Pacific ministers set to establish a homegrown new climate fund
Suva- Pacific island nations are gearing up for the establishment of a “homegrown” regional initiative that will provide financing options for resilient infrastructure in response to the impacts of climate change.
Pacific Islands Forum (PIF) Secretary General Dame Meg Taylor told reporters ahead of the Forum Economic Ministers Meeting (FEMM), that Pacific ministers will decide on the fund - to be known as the Pacific Resilience Facility (PRF).
Climate change can unleash landslides. Photo by Richard W. Brooks
“It is an initiative and solution born from the Pacific. It is designed for Pacific by Pacific. The PRF reflects all that we have learned from our lived experience in this region, and it is tailored made to assist Pacific governments, private sector, and communities,” Taylor said.
The PRF will help reduce loss of life and displacement of people and protect against extreme economic impact by providing funds for retrofitting anything from community halls and jetties to major roads or communications connections.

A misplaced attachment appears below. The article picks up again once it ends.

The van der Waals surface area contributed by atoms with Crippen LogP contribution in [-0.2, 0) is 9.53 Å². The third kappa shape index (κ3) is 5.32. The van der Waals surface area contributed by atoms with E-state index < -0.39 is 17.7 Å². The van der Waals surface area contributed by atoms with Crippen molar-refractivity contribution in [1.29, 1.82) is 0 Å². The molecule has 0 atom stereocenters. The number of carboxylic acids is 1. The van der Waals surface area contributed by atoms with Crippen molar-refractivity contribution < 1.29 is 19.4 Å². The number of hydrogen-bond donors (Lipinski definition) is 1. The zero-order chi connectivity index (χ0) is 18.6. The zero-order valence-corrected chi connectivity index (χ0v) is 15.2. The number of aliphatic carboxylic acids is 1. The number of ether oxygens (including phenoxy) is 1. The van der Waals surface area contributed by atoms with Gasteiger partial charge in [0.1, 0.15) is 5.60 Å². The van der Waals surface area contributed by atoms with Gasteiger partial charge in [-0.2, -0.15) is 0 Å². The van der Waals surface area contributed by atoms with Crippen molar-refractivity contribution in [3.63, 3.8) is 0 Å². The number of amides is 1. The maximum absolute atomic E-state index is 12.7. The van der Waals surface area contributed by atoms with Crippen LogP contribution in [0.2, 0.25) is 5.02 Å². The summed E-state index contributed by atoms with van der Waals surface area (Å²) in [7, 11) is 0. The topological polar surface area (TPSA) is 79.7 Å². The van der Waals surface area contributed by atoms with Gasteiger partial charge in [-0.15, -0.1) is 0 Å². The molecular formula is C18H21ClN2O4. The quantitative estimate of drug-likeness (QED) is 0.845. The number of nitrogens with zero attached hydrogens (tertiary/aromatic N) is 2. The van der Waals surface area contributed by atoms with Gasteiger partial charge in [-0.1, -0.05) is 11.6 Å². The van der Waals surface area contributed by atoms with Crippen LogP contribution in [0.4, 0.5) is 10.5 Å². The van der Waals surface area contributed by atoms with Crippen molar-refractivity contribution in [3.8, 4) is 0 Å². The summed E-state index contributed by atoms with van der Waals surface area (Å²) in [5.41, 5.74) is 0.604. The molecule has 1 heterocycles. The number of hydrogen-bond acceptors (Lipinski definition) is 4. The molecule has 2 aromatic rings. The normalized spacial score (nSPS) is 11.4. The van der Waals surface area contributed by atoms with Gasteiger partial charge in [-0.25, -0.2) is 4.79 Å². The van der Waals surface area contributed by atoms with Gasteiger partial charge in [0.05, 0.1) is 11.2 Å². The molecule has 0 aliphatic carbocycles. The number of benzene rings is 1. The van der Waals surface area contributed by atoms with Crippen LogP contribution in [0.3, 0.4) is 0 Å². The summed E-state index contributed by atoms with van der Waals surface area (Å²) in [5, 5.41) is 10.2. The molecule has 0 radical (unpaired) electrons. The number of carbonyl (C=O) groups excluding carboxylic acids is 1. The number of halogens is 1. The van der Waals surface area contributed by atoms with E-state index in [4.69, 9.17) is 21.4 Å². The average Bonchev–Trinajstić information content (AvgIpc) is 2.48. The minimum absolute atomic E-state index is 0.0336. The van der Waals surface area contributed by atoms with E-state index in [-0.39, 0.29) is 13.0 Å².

The fund will be open to governments, private sector and communities.
The proposal for the PRF aims to raise USD$1.5 billion to jumpstart it, but USD$500 million would be enough to make it viable.
The PRF would finance small scale investments that multilateral banks would not fund.
The Pacific ministers behind the PRF said the facility would be less bureaucratic and easier to access.
The initiative will be further discussed at the FEMM to be held May 8 to 9.
Although there are billions of dollars of climate change funding available, many Pacific countries have to go through a very complex and difficult process to access such funds.
In Palau, President Tommy Remengesau Jr. in his State of the Republic Address in April said that risk assessment projections showed that the tiny island nation can expect “ever more frequent inclement weather events.”
He said the World Bank estimates that it will cost Palau on average approximately $2.7 million per year in damage and that there is a 50 percent chance of incurring damages totaling over $30 million in the next 50 years.
In the region, Secretary-General Dame Meg Taylor said the economic costs of natural disasters increased from 3.8 percent of regional GDP in 2012 to 15.6 percent of total regional GDP in 2016.
The costs were as high as 30 percent of Fiji’s GDP in 2016 and 64 percent of Vanuatu’s GDP in 2015, she said.